If you think of the way most stand-ups and comedians tell jokes, the punchline is never used first. They tell you a story. They tell their audience what they need to know so when they reach the punchline, it has humor.

    But you've given me an idea for a caption...

  8. My process varies wildly depending on who or why I'm capping. Right now I'm in a phase where I like doing a specific type of cap (sissification), so I'm looking for picture sets that go with that theme, e.g. minimal nudity, boyish looking girls, looks of confusion, etc. When I find the right sets, a theme or very partial storyline will pop into my head. From there I let it bake while I do other things. Then once I start writing, it is a process of getting out of the way and letting the words flow by themselves.

    Of course I rarely find the right sets and I often have to "work" to get the story out. In those cases I do usually focus on one part of the story. Sometimes it is the voice of the person speaking or thinking the first line, then everything flows outward from there. I think I tend to do better on stories like that as I feel the freedom to let the story wander where it likes.

    Other times it is the last line, or "stinger" as Dee calls it, that I focus on. In those cases, the work is to get to that ending. One odd thing, when I focus on the last line, I almost always end up changing it before I get to it. The story ends up evolving as I write and what sounded good when I started will no longer fit by the time I get there.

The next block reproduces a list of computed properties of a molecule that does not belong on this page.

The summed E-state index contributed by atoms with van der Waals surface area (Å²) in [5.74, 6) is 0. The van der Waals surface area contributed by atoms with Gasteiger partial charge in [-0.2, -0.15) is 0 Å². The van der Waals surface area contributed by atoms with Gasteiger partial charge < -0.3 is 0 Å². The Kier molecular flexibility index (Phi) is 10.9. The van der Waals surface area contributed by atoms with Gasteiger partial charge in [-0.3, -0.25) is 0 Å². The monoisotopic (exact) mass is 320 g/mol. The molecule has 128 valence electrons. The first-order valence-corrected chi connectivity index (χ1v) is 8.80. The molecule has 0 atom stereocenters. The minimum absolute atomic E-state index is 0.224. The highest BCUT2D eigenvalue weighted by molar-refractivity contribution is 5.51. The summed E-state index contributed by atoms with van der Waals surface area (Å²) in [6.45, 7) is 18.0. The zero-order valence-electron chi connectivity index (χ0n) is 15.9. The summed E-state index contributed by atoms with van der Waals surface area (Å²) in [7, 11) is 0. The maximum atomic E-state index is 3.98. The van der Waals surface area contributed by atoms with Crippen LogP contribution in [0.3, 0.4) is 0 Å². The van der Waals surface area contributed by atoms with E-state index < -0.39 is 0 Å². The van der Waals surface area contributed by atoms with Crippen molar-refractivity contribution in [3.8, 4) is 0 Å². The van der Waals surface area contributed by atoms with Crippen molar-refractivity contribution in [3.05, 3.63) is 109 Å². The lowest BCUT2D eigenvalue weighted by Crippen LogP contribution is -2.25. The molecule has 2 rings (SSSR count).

Then there are other captions, say birthday caps or silly jokes where the picture is the most important part. The text are only there to give context and the 1000 words of the picture do all the work. Those are the most fun when they go right ... well maybe not the most fun, more like the most funny.

    This is a great topic Dee and I'm glad so many people have posted replies.

  9. @ Kaitlyn

    I must've had a Dee Dee moment, as I thought that you had said you start with an ending and work your story through to it. Sorry about that! It did lead to a decent discussion topic though!

    @ Petra

    I've posted more about caption creation on the Haven through different topics and even comments on others caption work. I think from time to time, I will definitely be posting more about the different things we use in making the stuff we do.

    I love most of your captions, but the birthday caps and silly jokes always make me smile. Its always fun to see everyone with a back story as it gives each creation more depth (for instance, Steffie's middle name is Godzilla!)

    @ everyone

    I will be posting a new topic soon, but want to remind people that pretty much every topic I do will remain open. Even if nothing has happened in there for awhile, I'll try to keep track and reply if new postings occur.

  10. Since mine are always or almost always written as dialog, I have to work up a situation that can easily be told that way. I may have to add a "narration" box to set up the situation or conclude it, but generally, I have the whole dialog worked out in my head.